How forceful has been the response? During the great recession the Fed expanded its balance sheet by $1.4 trillion which got the economy growing again. Yet despite returning to economic growth the Fed has continued to expand its balance sheet by another $2.2 trillion (quoting Druckenmiller on the numbers).

Interest rates which were low historically heading into the financial crisis have been pushed to levels once though unimaginable and kept there for a sustained period of time.

There is no easy way out of this and the impact of all of this Fed action has seen greatly diminished returns in recent years. With interest rates at historically low levels companies have piled on debt and the sugar high in earnings/cash flows that they are getting from this is waning.

Druckenmiller - The EndGame Presentation

For a while adding low interest debt created cash flow growth, but no longer (see chart above).

Today we are faced with:

- A stock market with a valuation at the high end of what is normal historically

- Record low interest rates which can't go any lower in order to further stimulate earnings growth

- Far too much debt in the system

Put this all together and it isn't hard to see Druckenmiller's point. Where is there room for anything to get pushed further in order to create something positive for equities?

There isn't room for much valuation expansion. We have historically high multiples and a future of slow growth. That is a bad combination.

Interest rates can't go lower and sooner or later something is going to set off a run out of bonds that will push them higher. There is a lot of noise about the U.S. dollar no longer being the world's only reserve currency. Take away some of that forced demand for U.S. Treasuries and things could get interesting.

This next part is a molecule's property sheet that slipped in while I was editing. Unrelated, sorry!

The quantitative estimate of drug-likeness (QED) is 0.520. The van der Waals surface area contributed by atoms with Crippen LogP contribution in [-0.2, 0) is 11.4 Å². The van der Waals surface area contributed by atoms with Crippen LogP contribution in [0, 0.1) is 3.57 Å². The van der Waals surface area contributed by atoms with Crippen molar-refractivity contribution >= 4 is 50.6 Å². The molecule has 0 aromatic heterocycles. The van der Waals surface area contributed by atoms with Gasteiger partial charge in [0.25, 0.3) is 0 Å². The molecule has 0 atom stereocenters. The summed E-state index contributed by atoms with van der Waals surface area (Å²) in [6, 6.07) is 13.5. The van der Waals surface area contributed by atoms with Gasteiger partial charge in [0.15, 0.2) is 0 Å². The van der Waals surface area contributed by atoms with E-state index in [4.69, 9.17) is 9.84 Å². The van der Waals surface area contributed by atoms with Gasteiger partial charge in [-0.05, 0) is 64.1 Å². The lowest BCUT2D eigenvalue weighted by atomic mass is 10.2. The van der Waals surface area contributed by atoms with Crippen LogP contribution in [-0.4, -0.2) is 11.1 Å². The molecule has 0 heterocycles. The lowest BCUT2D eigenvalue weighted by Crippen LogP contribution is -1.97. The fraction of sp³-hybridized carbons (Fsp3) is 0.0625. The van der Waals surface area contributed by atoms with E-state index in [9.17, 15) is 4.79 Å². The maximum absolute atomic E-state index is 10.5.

Then there is deleveraging or at least an end to leveraging. It has to happen.

It Has Never Been More Important To Make Thoughtful Investments

When the game becomes too easy it is because it is. Something is broken, we just don't know it yet.

As investors we have to be flexible and match our strategy with market conditions. Sometimes like March 2009 it is like shooting fish in a barrel. You just buy stocks and you make money. That is the perfect environment for index funds.

Other times we need to be very, very selective. Right before the market crash in 1999 investing in an index fund was the worst thing that you could do with your money. Yet at that very same time buying out of favor, "antiquated" value stocks was exactly the right thing to do.

Today is one of those times to be selective. We think the best way to select the right stocks is to get ideas from the great investors like Stan Druckenmiller or Bruce Berkowitz or Seth Klarman. Investors who have proven themselves to be able to navigate through all market conditions.

If a person were to really get convinced by Druckenmiller's warning, they could also consider betting against the market with an ETF like ProShares Short S&P 500 ETF (NYSEARCA:SH). Shorting isn't our cup of tea normally, but we would suggest not getting long the S&P 500 at this time.

We are going to keep following carefully what all of the top investors are doing with their portfolios. These investors will show us how to continue to make money despite the trick investing environment we are in today.

Click the follow button at the top of this article so you can get our updates and keep track of what is going on too.

Thanks for reading.

Disclosure: I/we have no positions in any stocks mentioned, and no plans to initiate any positions within the next 72 hours.

I wrote this article myself, and it expresses my own opinions. I am not receiving compensation for it (other than from Seeking Alpha). I have no business relationship with any company whose stock is mentioned in this article.